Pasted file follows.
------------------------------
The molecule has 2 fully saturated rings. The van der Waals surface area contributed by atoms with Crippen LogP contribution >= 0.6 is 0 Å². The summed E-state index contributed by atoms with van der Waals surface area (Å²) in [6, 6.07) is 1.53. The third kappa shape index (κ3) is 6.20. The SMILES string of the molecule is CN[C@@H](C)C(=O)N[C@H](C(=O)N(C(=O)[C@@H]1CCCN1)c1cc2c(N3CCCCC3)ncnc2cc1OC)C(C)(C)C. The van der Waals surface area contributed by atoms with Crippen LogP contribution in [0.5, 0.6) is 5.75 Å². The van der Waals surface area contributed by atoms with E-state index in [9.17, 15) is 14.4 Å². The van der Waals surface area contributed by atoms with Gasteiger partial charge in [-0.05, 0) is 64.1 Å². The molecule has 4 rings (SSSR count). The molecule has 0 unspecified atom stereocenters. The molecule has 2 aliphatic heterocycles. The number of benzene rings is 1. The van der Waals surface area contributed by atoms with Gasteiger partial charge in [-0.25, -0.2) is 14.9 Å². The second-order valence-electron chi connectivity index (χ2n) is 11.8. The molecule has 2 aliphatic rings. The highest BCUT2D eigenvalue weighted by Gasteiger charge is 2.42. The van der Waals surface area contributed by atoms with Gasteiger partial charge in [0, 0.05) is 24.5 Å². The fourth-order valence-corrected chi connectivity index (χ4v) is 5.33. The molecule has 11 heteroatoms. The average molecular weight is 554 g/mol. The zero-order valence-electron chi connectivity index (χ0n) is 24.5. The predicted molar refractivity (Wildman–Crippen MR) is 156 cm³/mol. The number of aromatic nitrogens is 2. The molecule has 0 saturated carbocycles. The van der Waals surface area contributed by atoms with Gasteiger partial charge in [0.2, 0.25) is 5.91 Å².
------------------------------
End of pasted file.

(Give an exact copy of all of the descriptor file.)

The molecule has 2 fully saturated rings. The van der Waals surface area contributed by atoms with Crippen LogP contribution >= 0.6 is 0 Å². The summed E-state index contributed by atoms with van der Waals surface area (Å²) in [6, 6.07) is 1.53. The third kappa shape index (κ3) is 6.20. The SMILES string of the molecule is CN[C@@H](C)C(=O)N[C@H](C(=O)N(C(=O)[C@@H]1CCCN1)c1cc2c(N3CCCCC3)ncnc2cc1OC)C(C)(C)C. The van der Waals surface area contributed by atoms with Crippen LogP contribution in [0.5, 0.6) is 5.75 Å². The van der Waals surface area contributed by atoms with E-state index in [9.17, 15) is 14.4 Å². The van der Waals surface area contributed by atoms with Gasteiger partial charge in [-0.05, 0) is 64.1 Å². The molecule has 4 rings (SSSR count). The molecule has 0 unspecified atom stereocenters. The molecule has 2 aliphatic heterocycles. The number of benzene rings is 1. The van der Waals surface area contributed by atoms with Gasteiger partial charge in [-0.25, -0.2) is 14.9 Å². The second-order valence-electron chi connectivity index (χ2n) is 11.8. The molecule has 2 aliphatic rings. The highest BCUT2D eigenvalue weighted by Gasteiger charge is 2.42. The van der Waals surface area contributed by atoms with Gasteiger partial charge in [0, 0.05) is 24.5 Å². The fourth-order valence-corrected chi connectivity index (χ4v) is 5.33. The molecule has 11 heteroatoms. The average molecular weight is 554 g/mol. The zero-order valence-electron chi connectivity index (χ0n) is 24.5. The predicted molar refractivity (Wildman–Crippen MR) is 156 cm³/mol. The number of aromatic nitrogens is 2. The molecule has 0 saturated carbocycles. The van der Waals surface area contributed by atoms with Gasteiger partial charge in [0.2, 0.25) is 5.91 Å².